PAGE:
Last weekend, Nicolas Maduro announced in Bolivia that Telesur, the news/propaganda channel created in 2005 by Venezuela and its allies to “promote Latin American integration” will start broadcasting in English next month.
Telesur has been Chavismo & Friends’ TV mouthpiece for years, but to many the channel has failed in its goal of become an alternative to CNN, BBC or Al Jazzera. In fact, its unabashedly biased coverage of events like the 2011 Libyan Civil War or the ongoing Syrian conflict has shown the channel is more interested in promote an ideological agenda than being a true news channel. It’s sort of a tropicalized RT.
Look no further than right now: their World Cup show is called De Zurda (left-footed), which according to producer Patricia Mantilla:
…will show a particular view of Latin America around the World Cup. The show will present a special point of view that beside the sports angle, will analyze the social, political and cultural reality of the participating countries and promote Latin American integration.”
And guess who’s one of the hosts? No other than Diego Armando Maradona (along with veteran sport broadcaster Victor Hugo Morales). That’s right. And he didn’t waste any time in attacking FIFA in the show (but in the end, who doesn’t have a beef with FIFA these days? I do. So does Quico.) Now, he blames them of banning him from entering Maracana before the Argentina-Bosnia game of days ago.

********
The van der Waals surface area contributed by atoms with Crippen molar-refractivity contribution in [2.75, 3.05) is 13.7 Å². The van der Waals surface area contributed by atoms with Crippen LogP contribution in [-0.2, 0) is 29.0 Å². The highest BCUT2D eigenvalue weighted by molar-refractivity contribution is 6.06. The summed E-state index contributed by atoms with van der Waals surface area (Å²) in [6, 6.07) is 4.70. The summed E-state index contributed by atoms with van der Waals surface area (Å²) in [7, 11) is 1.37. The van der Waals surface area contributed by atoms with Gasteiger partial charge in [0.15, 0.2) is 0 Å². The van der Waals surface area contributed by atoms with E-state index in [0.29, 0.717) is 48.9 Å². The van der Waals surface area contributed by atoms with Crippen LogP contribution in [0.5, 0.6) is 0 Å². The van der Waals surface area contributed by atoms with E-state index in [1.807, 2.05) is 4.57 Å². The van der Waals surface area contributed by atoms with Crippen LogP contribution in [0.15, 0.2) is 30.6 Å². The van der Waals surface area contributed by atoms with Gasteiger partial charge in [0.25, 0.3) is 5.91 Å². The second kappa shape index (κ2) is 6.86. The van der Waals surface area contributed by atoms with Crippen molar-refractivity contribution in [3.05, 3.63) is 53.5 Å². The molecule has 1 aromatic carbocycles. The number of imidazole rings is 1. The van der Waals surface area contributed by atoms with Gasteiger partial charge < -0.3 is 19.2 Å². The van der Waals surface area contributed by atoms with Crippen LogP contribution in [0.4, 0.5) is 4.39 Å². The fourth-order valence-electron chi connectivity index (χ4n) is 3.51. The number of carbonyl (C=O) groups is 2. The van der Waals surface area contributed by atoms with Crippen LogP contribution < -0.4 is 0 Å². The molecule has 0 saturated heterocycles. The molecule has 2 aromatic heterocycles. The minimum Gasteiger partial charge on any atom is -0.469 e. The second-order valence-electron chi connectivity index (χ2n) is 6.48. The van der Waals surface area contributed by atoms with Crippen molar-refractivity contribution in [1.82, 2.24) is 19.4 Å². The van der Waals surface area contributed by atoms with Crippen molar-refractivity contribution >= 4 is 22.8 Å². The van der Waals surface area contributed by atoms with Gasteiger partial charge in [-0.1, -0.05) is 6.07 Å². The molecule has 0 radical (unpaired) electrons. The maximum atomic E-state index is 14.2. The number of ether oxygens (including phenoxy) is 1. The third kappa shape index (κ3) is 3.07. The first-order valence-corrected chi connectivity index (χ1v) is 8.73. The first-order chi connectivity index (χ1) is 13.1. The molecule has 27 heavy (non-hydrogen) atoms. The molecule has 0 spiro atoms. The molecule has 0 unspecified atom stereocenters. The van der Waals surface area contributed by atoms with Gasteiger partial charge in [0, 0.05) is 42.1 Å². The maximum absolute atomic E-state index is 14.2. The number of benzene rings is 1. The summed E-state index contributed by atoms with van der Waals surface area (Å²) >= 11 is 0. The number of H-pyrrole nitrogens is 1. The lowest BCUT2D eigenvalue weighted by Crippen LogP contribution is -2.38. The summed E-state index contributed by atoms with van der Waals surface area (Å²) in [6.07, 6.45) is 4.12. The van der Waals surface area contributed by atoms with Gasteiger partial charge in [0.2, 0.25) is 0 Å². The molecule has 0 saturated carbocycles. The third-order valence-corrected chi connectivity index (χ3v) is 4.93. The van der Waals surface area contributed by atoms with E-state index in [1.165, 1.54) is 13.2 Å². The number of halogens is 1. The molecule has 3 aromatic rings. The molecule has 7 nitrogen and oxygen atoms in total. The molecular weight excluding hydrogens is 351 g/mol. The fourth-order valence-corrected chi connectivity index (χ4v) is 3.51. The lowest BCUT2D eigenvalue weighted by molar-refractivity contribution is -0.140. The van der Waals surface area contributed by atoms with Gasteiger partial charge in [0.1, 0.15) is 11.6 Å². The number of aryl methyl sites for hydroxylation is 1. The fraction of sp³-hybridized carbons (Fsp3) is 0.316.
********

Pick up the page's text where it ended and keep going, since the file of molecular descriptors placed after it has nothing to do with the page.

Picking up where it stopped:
And who was one of its first guests? Ecuador’s President Rafael Correa. Not your average sport show alright.
The communicational hegemony insists on keeping Telesur alive and relaunch so it can go unwatched in yet another language. But as RT’s coverage of the Ukrainian coverage proved not long ago, all the Russian gas money in the world cannot buy credibility the way you can buy premiership footballers. Audiences can smell the propaganda miles away, and doubly so for sophisticated audiences with easy access to much better sources. The one upside? This is State TV “crossword puzzle expert” Miguel Perez Pirela’s big chance for international stardom…Caracas Chronicles is 100% reader-supported. Support independent Venezuelan journalism by making a donation.